Fig. 1.

RON and MET expression in primary triple-negative breast cancer (TNBC) samples. Semiquantitative immunohistochemical staining was performed on 187 primary TNBC samples. Representative images showing negative staining and different levels of RON immunoreactivity are shown. A combined score of 2-4 was deemed weakly positive, while a combined score ≥ 5.0 was considered high expression or overexpression. (A) TNBC samples using mouse anti-RON mAb Zt/f2 for RON staining. (B) TNBC samples using rabbit anti-MET mAb for MET staining.

3. Relationship between RON and MET expression and OS

The role of RON and MET expression in OS was assessed using Kaplan-Meier analysis and the log-rank test (Fig. 2). We analyzed a total of 176 patients after excluding patients with other tumors or systemic diseases (such as cirrhosis, uncontrollable diabetes or hypertension, etc.). All patients were followed until May 2018. The 5-year survival rate of all patients was 83.9±3.1% while the 3-year survival rate of all patients was 88.4±2.4%. RON and MET expression levels were significantly correlated with patients' OS (p < 0.05 and p < 0.01 correspondingly). Patients with RON high-expression tumors had significantly worse 5-year survival rate (73.4%±6.3%) than patients with RON low-expression tumors (89.2%±3.2%) (Fig. 2A). Similarly, there was poorer survival among patients with MET high-expression tumors compared with patients with MET low-expression tumors (5-year survival rate, 76.1%±5.8% vs. 87.6%±3.5%) (Fig. 2B). To assess the relative importance of RON and MET co-expression, we combined the two biomarkers to evaluate their association with survival (Fig. 2C and D) and found that patients with RON+/MET+ tumors had worse survival compared with patients with RON–/MET–tumors (5-year survival rate: 73.5%±7.7% vs. 90.0%±3.5%, p < 0.01). The 5-year survival rate in patients with RON+/MET–tumors and RON–/MET+ tumors was 73.3%±10.6% and 80.7%±8.7%, respectively.

Fig. 2.

Kaplan-Meier plots with log-rank test of overall survival. Patients with RON high expression and MET high expression were considered to have high co-expression. +, high expression; –, low expression. Kaplan-Meier analysis showing that patients with triple-negative breast cancer with high RON (A), MET (B), and RON/MET co-expression (C, D) had shorter survival than patients with low expression (RON, p < 0.01; MET, p < 0.05; co-expression, p < 0.001).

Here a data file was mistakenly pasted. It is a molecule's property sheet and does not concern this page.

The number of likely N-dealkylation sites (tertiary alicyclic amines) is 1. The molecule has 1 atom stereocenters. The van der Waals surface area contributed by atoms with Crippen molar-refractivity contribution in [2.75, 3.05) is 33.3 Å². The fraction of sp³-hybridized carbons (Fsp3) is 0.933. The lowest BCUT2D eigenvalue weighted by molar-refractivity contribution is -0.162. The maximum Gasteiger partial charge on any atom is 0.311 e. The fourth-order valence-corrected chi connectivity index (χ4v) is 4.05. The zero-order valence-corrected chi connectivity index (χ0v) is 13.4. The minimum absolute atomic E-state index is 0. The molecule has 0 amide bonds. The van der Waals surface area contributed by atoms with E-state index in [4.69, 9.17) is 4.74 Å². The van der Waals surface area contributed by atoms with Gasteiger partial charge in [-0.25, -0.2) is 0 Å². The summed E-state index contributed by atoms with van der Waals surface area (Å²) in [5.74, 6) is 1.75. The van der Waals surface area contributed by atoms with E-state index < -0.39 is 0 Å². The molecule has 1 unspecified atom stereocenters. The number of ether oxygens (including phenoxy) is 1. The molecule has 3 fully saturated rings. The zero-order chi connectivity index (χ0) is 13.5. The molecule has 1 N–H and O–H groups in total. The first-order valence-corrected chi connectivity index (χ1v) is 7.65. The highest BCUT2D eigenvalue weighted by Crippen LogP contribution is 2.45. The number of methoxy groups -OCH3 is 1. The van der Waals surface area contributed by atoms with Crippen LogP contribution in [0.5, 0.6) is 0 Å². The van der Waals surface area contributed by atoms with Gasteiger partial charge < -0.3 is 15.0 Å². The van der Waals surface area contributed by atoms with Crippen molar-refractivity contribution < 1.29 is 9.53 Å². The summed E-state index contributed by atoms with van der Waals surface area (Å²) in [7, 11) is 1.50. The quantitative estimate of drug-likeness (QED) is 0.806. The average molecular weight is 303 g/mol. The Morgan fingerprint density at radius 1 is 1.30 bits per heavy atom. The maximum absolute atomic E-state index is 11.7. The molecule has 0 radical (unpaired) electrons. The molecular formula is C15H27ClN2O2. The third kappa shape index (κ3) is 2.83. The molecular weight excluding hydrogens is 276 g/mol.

4. RON and MET expression in TNBC cell lines

The significance of RON and MET in the TNBC samples prompted us to determine if breast cancer cell lines also express RON and MET (S2 Fig.). Among the four TNBC cell lines, RON was expressed in SUM52PE, HCC2185, and MDA-MB-231 cells, while MET was expressed only in MDA-MB-231 cells.

5. TKIs inhibited TNBC cell proliferation modestly and induced apoptosis

The TNBC cell lines were incubated with BMS-777607, INCB28060, or tivantinib for 96 hours. Fig. 3A shows the effect of the TKIs on TNBC cell viability. BMS-777607 and tivantinib reduced HCC2185, SUM52PE, and MDA-MB-231 cell viability significantly and in a dose-dependent manner. The IC50 of BMS-777607 were 1.925 μM, 3.727 μM, and 2.273 μM for HCC2185, SUM52PE, and MDA-MB-231, respectively. The IC50 of tivantinib were 0.5339 μM, 0.3656 μM, and 0.7293 μM for HCC2185, SUM52PE, and MDA-MB-231, respectively. Compared with the other two TKIs, INCB28060 had a weaker inhibitory effect, and its IC50 was > 10 μM for the HCC2185, SUM52PE, and MDA-MB-231 cells that was considered of no statistical significance. At 0-10 μM, all three TKIs had no significant effect on the growth of HCC1806 cells, which do not express RON or MET.

Fig. 3.

Cytotoxic and apoptosis effects of BMS-777607, INCB28060, and tivantinib on triple-negative breast cancer cell lines. HCC1806, HCC2185, SUM52PE, and MDA-MB-231 cells (8,000 cells per well in 96-well plates in triplicate) were treated with different concentrations of BMS-777607, INCB28060, or tivantinib for 96 hours. (A) Cell Counting Kit-8 measurement of cytotoxic effects after exposure to tyrosine kinase inhibitors (TKIs). (B) Caspase-Glo 3/7 assay measurement of apoptosis effects after exposure to TKIs.

We also tested the effect of TKIs on TNBC cell apoptosis. Fig. 3B shows the apoptosis activity in the cell lines. BMS-777607 and tivantinib increased HCC2185, SUM52PE, and MDA-MB-231 cell apoptosis significantly in a dose-dependent manner. The median effect concentration (EC50) of BMS-777607 were 7.816 μM, 7.778 μM, and 2.766 μM for HCC2185, SUM52PE, and MDA-MB-231, respectively. The EC50 tivantinib were 0.2427 μM, 1.079 μM, and 0.3446 μM for HCC2185, SUM52PE, and MDA-MB-231 cells, respectively, while there was no significant difference in apoptosis between the 0-10 μM INCB28060 groups.

6. TKIs suppressed cell migration

All three TKIs significantly suppressed cell motility at their respective IC50 from 0 hour until 24 hours (Fig. 4). At this dose, the 24-hour mobility of cells treated with BMS-777607, INCB28060, and tivantinib was 44.15% (p < 0.001), 62.43% (p < 0.001), and 21.91% (p < 0.001), respectively, compared with the 95.99% in the control group. Compared with BMS-777607 and tivantinib, INCB28060 caused less inhibition of MDA-MB-231 cell migration (p < 0.001).